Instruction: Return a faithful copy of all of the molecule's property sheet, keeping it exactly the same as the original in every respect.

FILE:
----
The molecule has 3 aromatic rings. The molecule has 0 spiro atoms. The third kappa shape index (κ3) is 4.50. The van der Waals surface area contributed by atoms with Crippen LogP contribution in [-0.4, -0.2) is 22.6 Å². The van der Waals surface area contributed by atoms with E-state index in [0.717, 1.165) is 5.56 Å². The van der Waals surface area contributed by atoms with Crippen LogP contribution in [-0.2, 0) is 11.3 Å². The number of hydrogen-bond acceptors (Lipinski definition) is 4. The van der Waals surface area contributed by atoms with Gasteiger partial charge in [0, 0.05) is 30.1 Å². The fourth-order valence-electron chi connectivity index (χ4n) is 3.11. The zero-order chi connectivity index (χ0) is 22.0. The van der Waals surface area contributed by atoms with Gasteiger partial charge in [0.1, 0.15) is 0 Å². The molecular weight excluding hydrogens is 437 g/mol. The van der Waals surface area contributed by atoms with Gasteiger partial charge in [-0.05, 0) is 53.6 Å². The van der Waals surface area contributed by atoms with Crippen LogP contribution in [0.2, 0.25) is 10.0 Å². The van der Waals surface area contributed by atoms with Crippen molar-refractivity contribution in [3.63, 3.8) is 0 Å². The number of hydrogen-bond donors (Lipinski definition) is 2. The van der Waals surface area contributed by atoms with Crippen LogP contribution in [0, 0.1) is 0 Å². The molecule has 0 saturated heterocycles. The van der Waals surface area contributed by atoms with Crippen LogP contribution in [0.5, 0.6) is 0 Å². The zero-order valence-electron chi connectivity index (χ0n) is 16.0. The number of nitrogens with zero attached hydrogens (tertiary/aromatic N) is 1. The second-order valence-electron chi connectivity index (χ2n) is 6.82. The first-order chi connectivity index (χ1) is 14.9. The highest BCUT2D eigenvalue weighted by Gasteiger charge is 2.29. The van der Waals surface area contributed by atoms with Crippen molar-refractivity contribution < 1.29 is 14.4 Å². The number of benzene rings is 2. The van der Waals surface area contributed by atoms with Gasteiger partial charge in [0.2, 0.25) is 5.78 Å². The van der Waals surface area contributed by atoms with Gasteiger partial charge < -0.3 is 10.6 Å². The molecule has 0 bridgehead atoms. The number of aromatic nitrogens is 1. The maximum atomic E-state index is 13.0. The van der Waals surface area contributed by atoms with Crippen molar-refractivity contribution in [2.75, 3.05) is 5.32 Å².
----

The molecule has 3 aromatic rings. The molecule has 0 spiro atoms. The third kappa shape index (κ3) is 4.50. The van der Waals surface area contributed by atoms with Crippen LogP contribution in [-0.4, -0.2) is 22.6 Å². The van der Waals surface area contributed by atoms with E-state index in [0.717, 1.165) is 5.56 Å². The van der Waals surface area contributed by atoms with Crippen LogP contribution in [-0.2, 0) is 11.3 Å². The number of hydrogen-bond acceptors (Lipinski definition) is 4. The van der Waals surface area contributed by atoms with Gasteiger partial charge in [0, 0.05) is 30.1 Å². The fourth-order valence-electron chi connectivity index (χ4n) is 3.11. The zero-order chi connectivity index (χ0) is 22.0. The van der Waals surface area contributed by atoms with Gasteiger partial charge in [0.1, 0.15) is 0 Å². The molecular weight excluding hydrogens is 437 g/mol. The van der Waals surface area contributed by atoms with Gasteiger partial charge in [-0.05, 0) is 53.6 Å². The van der Waals surface area contributed by atoms with Crippen LogP contribution in [0.2, 0.25) is 10.0 Å². The van der Waals surface area contributed by atoms with Crippen molar-refractivity contribution in [3.63, 3.8) is 0 Å². The number of hydrogen-bond donors (Lipinski definition) is 2. The van der Waals surface area contributed by atoms with Crippen LogP contribution in [0, 0.1) is 0 Å². The molecule has 0 saturated heterocycles. The van der Waals surface area contributed by atoms with Crippen LogP contribution in [0.5, 0.6) is 0 Å². The zero-order valence-electron chi connectivity index (χ0n) is 16.0. The number of nitrogens with zero attached hydrogens (tertiary/aromatic N) is 1. The second-order valence-electron chi connectivity index (χ2n) is 6.82. The first-order chi connectivity index (χ1) is 14.9. The highest BCUT2D eigenvalue weighted by Gasteiger charge is 2.29. The van der Waals surface area contributed by atoms with Crippen molar-refractivity contribution < 1.29 is 14.4 Å². The number of benzene rings is 2. The van der Waals surface area contributed by atoms with Gasteiger partial charge in [0.2, 0.25) is 5.78 Å². The van der Waals surface area contributed by atoms with Gasteiger partial charge < -0.3 is 10.6 Å². The molecule has 0 bridgehead atoms. The number of aromatic nitrogens is 1. The maximum atomic E-state index is 13.0. The van der Waals surface area contributed by atoms with Crippen molar-refractivity contribution in [2.75, 3.05) is 5.32 Å².